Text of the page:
The governing board for the Republican Party of Iowa voted unanimously Friday to cancel the straw poll, a milestone on the path to the White House that had passed the strategic tipping point. It was no longer a political risk for presidential campaigns to walk away from the straw poll, and too many of the 2016 contenders had opted to skip it for it to survive. [...] In recent weeks, party officials had concluded that the much-criticized party fundraiser could potentially damage Iowa's first-in-the-nation caucuses.
The first sign of trouble came exactly one month ago today. Former Gov. Jeb Bush (R) said he'd gladly compete in the Iowa caucuses, but he wouldn't participate in the quadrennial Iowa Straw Poll. A week later, Mike Huckabee, a strong contender in Iowa, made the same announcement.
The list grew quickly. Lindsey Graham said he'd skip the event, as did Marco Rubio. Rick Santorum said he's willing to participate in the straw poll, but he wouldn't spend a penny on it.
The Republican Party of Iowa's governing board has known for quite some time that candidates, campaigns, and even many political journalists have come to see the Iowa Straw Poll as a pointless waste, but they voted unanimously in January to keep the event going and scheduled it for Aug. 8.
Six months later, however, state GOP officials couldn't deny the writing on the wall. The Des Moines Register reported this morning, "The Iowa Straw Poll is dead."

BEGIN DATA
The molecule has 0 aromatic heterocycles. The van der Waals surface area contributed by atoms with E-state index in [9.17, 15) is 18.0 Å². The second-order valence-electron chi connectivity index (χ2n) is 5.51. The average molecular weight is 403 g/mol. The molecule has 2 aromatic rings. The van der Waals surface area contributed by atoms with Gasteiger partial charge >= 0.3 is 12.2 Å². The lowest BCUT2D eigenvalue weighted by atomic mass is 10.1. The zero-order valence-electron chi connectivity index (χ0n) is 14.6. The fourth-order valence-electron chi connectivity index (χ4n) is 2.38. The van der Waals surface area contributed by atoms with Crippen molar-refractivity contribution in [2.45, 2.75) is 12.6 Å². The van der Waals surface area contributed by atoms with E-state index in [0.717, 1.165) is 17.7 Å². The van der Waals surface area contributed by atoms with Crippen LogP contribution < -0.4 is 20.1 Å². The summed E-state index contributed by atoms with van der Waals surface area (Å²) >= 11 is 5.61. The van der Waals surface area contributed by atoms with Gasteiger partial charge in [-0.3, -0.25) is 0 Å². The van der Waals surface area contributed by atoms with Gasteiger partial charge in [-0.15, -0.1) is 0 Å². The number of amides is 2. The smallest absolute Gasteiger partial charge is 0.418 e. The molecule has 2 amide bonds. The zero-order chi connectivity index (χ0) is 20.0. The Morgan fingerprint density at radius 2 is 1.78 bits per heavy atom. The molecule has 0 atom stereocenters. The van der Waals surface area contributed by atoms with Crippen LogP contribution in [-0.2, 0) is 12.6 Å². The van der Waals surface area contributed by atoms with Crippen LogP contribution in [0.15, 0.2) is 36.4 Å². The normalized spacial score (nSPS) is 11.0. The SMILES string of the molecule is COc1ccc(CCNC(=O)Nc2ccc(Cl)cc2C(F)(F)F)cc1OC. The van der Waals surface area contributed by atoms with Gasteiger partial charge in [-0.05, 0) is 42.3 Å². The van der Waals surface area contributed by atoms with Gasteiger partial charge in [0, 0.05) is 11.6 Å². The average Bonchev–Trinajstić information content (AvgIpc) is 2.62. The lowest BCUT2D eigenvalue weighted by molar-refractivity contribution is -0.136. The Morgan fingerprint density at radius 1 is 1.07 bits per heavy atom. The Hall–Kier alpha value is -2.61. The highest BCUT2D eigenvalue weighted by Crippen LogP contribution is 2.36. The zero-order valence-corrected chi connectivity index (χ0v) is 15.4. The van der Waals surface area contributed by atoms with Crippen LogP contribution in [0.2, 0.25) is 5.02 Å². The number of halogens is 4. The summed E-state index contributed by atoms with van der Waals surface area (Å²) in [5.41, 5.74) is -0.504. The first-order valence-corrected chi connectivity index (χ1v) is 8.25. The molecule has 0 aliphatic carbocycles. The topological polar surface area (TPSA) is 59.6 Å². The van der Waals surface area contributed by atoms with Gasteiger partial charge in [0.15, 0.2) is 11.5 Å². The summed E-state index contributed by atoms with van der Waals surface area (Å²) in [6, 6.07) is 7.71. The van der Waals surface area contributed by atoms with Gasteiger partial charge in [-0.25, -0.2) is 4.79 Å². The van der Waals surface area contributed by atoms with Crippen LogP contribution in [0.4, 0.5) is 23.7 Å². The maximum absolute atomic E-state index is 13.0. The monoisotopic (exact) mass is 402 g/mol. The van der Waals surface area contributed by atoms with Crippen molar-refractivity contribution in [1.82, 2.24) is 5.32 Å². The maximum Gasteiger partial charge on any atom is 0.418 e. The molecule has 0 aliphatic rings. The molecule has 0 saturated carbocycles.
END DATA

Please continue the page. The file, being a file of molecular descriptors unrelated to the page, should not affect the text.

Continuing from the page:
By most measures, this was the right call. The original idea of the Iowa Straw Poll was to showcase Republican presidential campaigns in the state, but in recent cycles, the gathering became rather ridiculous -- it was a fundraiser for the state party, which candidates paid handsomely to participate in for reasons no one could explain.
But there is an important flip side to all of this.
In recent election cycles, the Iowa Straw Poll served as something of a status check for campaigns -- if they made a real effort to compete in the contest, but failed to bring supporters out in the numbers they hoped for, the results would cause candidates to reevaluate the strength of their candidacies.
In 2012, we saw a classic example. Minnesota's Tim Pawlenty (R) was struggling to break through anyway, but after a poor showing in the Iowa Straw Poll, the former governor decided to call it quits.
With this in mind, the event could have played a useful role this year. Republicans are struggling to deal with the largest presidential primary field of any party in American history, and a major event -- positioned midway between kickoffs and voting -- could have helped theoretically winnow the field a bit.
But as nearly everyone soured on the Iowa Straw Poll, it lost its opportunity to play that role. And now, it is no more.
Postscript: Let the history books show that the winner of the final Iowa Straw Poll was Michele Bachmann in 2011, which seems a fitting end to an awkward exercise.